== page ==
A lone Great gray owl was spotted in our region in 2015.

Christmas bird count is coming

The annual event is an opportunity for some fresh-air fun while performing a valuable service.

The Ashcroft-Cache Creek Christmas bird count will be taking place on Wednesday, December 21; and anyone interested in taking an inventory of our feathered friends in the area is encouraged to take part in the annual tradition, now in its 11th year.

“Nancy Josephson started the count,” says organizer Wendy Coomber, who notes that Christmas bird counts are a longstanding tradition that began in England more than a century ago. They now take place around the world between December 14 and January 5, and provide a snapshot of the winter bird population in different locations across the globe.

In this area, pairs of volunteers under the supervision of expert birder Karl Ricker from Whistler spread out in and around Ashcroft and Cache Creek, covering the area south to Venables Valley Road, north to the Bonaparte Reserve, and east to Back Valley Road.

Coomber says that participants do not have to be avian experts in order to take part. An inexperienced birder is paired with a more experienced person, and the pairs go out armed with birding books, binoculars, and cameras in order to identify what type of birds they spot and how many there are.

Ricker—who attends a number of bird counts in the region—then compiles the statistics and sends them to Bird Studies Canada, which posts the results on their website (http://www.birdscanada.org/index.jsp). The site notes that birds are excellent indicators of how the environment is doing, and Coomber says that amateur bird counters are a key factor in tracking bird population trends.

For example, count results going back to 2005 show that the Eurasian collared dove was first counted in the area in 2010, when 17 were spotted during the annual count. They have been counted every year since, with 187 spotted in 2015. No Pine grosbeaks were counted in the area until last year, when 23 were spotted.

The Eurasian collared dove. Photo: Wikimedia Commons.

Counters in the area usually spot between 3,000 and 5,000 birds during the course of the day. Last year the most commonly spotted birds were European starlings (571), Bohemian waxwings (476), Canada geese (363), and Rock pigeons (267).

“Every year we get something odd,” says Coomber. Last year it was a Great gray owl, with one lone bird putting the species on the local map for the first time. In both 2014 and 2015 there were unusually high numbers of Canada geese spotted. “It’s not unusual to see them, but there were so many of them.”

Balancing that out is the fact that in 2015, counters did not spot a single Chukar partridge. “We should be seeing chukars at that time of year,” says Coomber. “We could hear them, and spot their tracks in the snow, but we didn’t see them. It’s just the luck of the day.”

She adds that the closure of the Cache Creek landfill will probably have an effect on this year’s bird count, especially with the Bald eagle population. “The landfill is still open, but there’s not much up there. It’s a very, very small area where they’re collecting garbage now.”

More people are always needed for the annual count, which Coomber says is a fun way to get some fresh air, meet other birders, and add the names of our communities to worldwide bird counts. For more information, or to sign up as a volunteer, contact Coomber at (250) 457-9587.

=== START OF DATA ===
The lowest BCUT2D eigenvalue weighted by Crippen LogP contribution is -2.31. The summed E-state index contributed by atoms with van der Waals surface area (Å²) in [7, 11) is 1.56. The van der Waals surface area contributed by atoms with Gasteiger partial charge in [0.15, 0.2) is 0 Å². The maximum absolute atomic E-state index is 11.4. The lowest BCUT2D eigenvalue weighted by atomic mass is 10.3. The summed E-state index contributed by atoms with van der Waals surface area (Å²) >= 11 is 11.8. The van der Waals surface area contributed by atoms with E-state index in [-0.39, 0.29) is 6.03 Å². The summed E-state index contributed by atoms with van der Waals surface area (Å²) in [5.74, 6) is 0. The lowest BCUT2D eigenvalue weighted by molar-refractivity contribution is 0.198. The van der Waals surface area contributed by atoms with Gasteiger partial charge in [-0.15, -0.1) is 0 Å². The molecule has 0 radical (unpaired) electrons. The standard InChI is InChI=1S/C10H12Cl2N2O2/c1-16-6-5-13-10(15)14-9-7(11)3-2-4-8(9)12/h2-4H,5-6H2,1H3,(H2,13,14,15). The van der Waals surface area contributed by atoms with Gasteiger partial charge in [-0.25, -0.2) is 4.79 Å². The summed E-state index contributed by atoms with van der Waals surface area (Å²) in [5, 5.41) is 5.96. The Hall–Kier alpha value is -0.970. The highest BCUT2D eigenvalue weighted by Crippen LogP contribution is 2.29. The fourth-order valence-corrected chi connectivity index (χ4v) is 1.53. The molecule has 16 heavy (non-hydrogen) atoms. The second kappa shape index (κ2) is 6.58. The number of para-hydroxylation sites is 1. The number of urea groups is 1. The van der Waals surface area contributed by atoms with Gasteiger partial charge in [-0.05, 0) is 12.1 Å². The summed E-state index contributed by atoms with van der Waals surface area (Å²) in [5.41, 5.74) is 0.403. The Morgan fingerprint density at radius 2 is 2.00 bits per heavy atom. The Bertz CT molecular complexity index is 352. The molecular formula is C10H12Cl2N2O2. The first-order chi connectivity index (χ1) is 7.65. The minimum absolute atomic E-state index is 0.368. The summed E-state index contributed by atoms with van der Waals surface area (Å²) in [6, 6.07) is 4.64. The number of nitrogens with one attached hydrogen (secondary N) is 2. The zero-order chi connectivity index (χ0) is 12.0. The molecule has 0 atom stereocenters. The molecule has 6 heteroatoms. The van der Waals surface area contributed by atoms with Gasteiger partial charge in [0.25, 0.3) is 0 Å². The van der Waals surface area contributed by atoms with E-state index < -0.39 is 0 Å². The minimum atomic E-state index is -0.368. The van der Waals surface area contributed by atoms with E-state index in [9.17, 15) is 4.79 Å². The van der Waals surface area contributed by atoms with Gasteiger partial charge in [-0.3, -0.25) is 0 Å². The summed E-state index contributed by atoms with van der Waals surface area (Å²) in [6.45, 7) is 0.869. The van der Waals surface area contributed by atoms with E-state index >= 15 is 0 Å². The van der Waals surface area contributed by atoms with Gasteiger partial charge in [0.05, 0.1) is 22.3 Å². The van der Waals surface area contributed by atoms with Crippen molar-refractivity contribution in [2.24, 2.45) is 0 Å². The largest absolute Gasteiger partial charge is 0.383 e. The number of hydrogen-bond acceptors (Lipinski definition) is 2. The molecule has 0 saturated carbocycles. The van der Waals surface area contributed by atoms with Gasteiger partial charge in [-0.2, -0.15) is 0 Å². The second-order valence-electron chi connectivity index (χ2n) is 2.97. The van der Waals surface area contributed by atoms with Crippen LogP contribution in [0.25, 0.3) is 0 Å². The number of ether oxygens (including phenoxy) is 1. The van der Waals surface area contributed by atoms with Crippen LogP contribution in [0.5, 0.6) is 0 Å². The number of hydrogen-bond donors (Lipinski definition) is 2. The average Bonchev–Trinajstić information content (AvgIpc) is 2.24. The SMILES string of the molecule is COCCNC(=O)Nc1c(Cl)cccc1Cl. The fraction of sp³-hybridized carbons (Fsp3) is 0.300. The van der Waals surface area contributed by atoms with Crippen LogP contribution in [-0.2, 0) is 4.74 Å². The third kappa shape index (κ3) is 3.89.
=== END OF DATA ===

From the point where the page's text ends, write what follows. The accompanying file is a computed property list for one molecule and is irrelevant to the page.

Just Posted

Local Liberal MP Jati Sidhu says he forgives Trudeau for brownface photos

Sidhu says Trudeau ‘didn’t know any better’ and that photos will prompt discussion

Local Liberal candidate says ad showing him with Abbotsford police officer was ‘not acceptable’

Jati Sidhu said advertisement only appeared for 30 minutes and was created by Montreal company

Cache Creek councillor has committee appointments rescinded

Council also presented with need for roof repairs to Cache Creek fire hall

RCMP conclude investigation into 2017 Elephant Hill wildfire

Files have been turned over to BC Prosecution Service

HUB Online Network finding its feet, documenting the region

New venture already has nearly three dozen videos up on YouTube channel

PHOTOS: Young protesters in B.C. and beyond demand climate change action

Many demonstaers were kids and teens who skipped school to take part

Walmart to quit selling e-cigarettes amid vaping backlash

U.S.’s largest retailer points to ‘growing’ complications in federal, state and local regulations

Former B.C. lifeguard gets house arrest for possession of child porn

Cees Vanderniet of Grand Forks will serve six months of house arrest, then two years’ probation

Crown alleges resentment of ex-wife drove Oak Bay father to kill his daughters

Patrick Weir alleged in his closing arguments that Andrew Berry is responsible for the deaths of his daughters

‘I’d do it again,’ says B.C. man who swam naked, drunk in Toronto shark tank

David Weaver, of Nelson, was drunk when he went to Ripley’s Aquarium in Toronto on Oct. 12 2018

How to react to Trudeau’s racist photos? With humility, B.C. prof says

‘We are now treating racism as a crime that you cannot recover from’

Victoria man spots online photo of his totem pole 11 years after it was stolen

Mark Trueman restored the pole himself before it was stolen off of his property in Duncan

VIDEO: Fire destroys Williams Lake strip club targeted by past arson attempts

Diamonds and Dust Entertainment Lounge destroyed by fire, as well as New World Tea and Coffee House

Trudeau seeks meeting with Singh to apologize for blackface, brownface photos

‘I will be apologizing to him personally as a racialized Canadian,’ Trudeau said Friday

Most Read